Extra! Extra! Reflect All About It

The headlines. They can grab us, they can stir us, they can stick with us long after their visit.

This week’s Kuhnspration challenge asked the question – what headline or headlines in your youth left the greatest impression on you as a kid and what were your thoughts about it?

Did you join me for that trek down memory lane (which I’m sad to say feels longer and longer every year, probably because it gets longer and longer!) For me, one memory especially stands out…


Challenger. The space shuttle was scheduled to make its launch, and students and their teachers were watching it in schools across the country. I, however, was in the library (or what our school called the media center). I was a sophomore in high school and a few of us had gathered around to watch it on the TVs wheeled into the center. The mood quickly changed as awe and wonder transitioned into confusion and fear. We weren’t quite sure what we were watching, and soon the TV newscasters and eventually NASA spokeperson confirmed what we had painfully concluded.

There had been a technical glitch and as a result of it, the Challenger exploded before our eyes for all to see. I imagine  for those watching it in person off the nearby space coast beaches as well as those in the television audience, it was a shock similar to that of families lining the streets of Dallas in fall 1963 as their President came to visit and a commotion left everyone confused, scared and eventually speechless. This is my Kennedy assassination moment. I can remember exactly where I was, the mood, the conversations and the fear and pain that hung heavily in the air. And I remember the school’s physics instructor, who I would have as a teacher a year later, starting blankly at the screen as he shared with those around him that he had in fact applied to be the first teacher aboard that shuttle. Whether or not he saw his own alternative future unfold before his eyes or not is something only he knew but I imagine the consequences would have weighed heavy on anyone who either applied for that special honor or grew up wanting to be an astronaut, not an unheard of ambition, especially for those of us who grew up in Florida.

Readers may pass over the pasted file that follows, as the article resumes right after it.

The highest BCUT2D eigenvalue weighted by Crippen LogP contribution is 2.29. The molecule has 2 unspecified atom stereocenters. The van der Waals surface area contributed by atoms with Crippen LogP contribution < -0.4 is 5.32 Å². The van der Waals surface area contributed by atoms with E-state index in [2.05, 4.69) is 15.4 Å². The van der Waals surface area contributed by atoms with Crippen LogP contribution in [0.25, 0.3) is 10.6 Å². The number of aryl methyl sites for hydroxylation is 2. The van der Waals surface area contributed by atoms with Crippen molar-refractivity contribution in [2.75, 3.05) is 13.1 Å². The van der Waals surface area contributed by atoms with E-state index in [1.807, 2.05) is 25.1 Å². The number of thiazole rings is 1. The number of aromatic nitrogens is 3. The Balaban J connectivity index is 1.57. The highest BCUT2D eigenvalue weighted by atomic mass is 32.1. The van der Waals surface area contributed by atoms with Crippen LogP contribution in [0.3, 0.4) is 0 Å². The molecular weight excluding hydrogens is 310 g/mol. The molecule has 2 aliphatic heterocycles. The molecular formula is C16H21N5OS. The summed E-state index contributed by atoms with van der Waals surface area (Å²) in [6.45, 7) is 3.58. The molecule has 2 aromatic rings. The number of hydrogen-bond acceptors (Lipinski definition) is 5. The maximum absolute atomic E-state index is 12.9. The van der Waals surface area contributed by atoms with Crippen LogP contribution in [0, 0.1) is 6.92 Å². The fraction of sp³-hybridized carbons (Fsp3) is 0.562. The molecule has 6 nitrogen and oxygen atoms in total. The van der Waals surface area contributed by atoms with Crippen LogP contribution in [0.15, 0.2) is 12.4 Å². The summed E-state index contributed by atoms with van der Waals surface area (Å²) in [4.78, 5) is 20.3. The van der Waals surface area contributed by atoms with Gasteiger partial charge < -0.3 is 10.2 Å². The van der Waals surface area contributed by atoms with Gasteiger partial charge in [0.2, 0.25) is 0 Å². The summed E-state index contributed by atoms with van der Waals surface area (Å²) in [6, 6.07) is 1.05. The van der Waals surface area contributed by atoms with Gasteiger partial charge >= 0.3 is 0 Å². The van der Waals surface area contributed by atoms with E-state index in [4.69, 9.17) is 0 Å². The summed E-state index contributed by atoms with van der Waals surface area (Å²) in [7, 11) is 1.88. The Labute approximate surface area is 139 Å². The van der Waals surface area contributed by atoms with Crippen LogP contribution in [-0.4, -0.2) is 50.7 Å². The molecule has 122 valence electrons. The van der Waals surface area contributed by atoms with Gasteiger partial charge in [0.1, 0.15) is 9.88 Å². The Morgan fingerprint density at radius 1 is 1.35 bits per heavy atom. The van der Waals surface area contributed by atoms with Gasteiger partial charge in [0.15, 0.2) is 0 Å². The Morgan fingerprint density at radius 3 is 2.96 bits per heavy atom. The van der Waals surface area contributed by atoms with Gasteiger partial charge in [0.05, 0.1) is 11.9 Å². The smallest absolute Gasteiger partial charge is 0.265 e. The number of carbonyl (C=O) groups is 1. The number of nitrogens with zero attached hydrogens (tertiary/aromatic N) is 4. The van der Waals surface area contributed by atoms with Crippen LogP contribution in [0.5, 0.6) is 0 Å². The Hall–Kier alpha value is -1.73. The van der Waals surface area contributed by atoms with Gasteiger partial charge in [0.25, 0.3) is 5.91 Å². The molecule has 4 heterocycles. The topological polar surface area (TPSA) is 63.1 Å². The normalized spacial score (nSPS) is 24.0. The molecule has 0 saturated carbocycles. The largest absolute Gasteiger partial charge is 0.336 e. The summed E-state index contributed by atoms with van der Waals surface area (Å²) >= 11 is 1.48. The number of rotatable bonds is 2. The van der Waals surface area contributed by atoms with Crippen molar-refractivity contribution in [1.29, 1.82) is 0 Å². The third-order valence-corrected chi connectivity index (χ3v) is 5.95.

I think for me it was the first time I realized, REALLY realized, that adults don’t always know what they’re doing. That is, the folks in charge – they seemed to know every move to make, every right word to say, and for once, I saw an uncertainty and vulnerability in these extremely smart people who just proved to me that yes, it is possible for them to make mistakes and some very serious ones, if they haven’t truly thought of everything. Also, up until then, space seemed like this friendly place that people traveled to – men landing on the moon, dogs and monkeys in space (and pigs, too – love those Muppets). In Star Wars and The Empire Strikes Back, people navigated around so easily. Surely sending up this space shuttle was not such a complex thing to carry out. And within a few minutes, we realized that there is still so much that we (the collective we) didn’t really know or understand. It was a daunting realization for me. I had come to take for granted that the adults in charge (of everything) had all things under control, but clearly there was room for error and that frightened me. (Did any of my peers have a similar epiphany during that time?)

There are other headlines that particularly stood out for me as a kid  – hearing at the bike stands at school as I was leaving to go home that afternoon that President Reagan had been shot and telling the kid ‘aw, you’re crazy…you’re just making that up” and then finding out that indeed, he knew what he was talking about. I also remember watching my usual classic TV shows on TBS after school one afternoon (why, Leave It to Beaver and The Munsters, of course!) and after the last show, I flipped over to one of the local affiliates for the evening news for my parents, and they were talking about the untimely death of a young comedian in what appeared to be a drug-related incident. It was John Belushi. And as the only kid I knew who had grown up watching Saturday Night Live since season one (yes, at the tender age of 5), I was immediately struck with sadness and confusion. How could someone so young, so funny and so vibrant be dead? No way, I thought. It can’t be. I was crushed. I proceeded to see as many Belushi movies as I could get my hands on at twelve years old via this new addition to the house we now had – something called Home Box Office, HBO. Hmm, I sure hope this channel makes it. So many great movies to watch, so little time…

I’d love to hear your thoughts on the newsmakers and big headlines that really captured your attention, imagination or heart while growing up. Give us a little window into your thoughts at such a young, impressionable age. We want a peek!

Cheers to finding that daily spark in your life!


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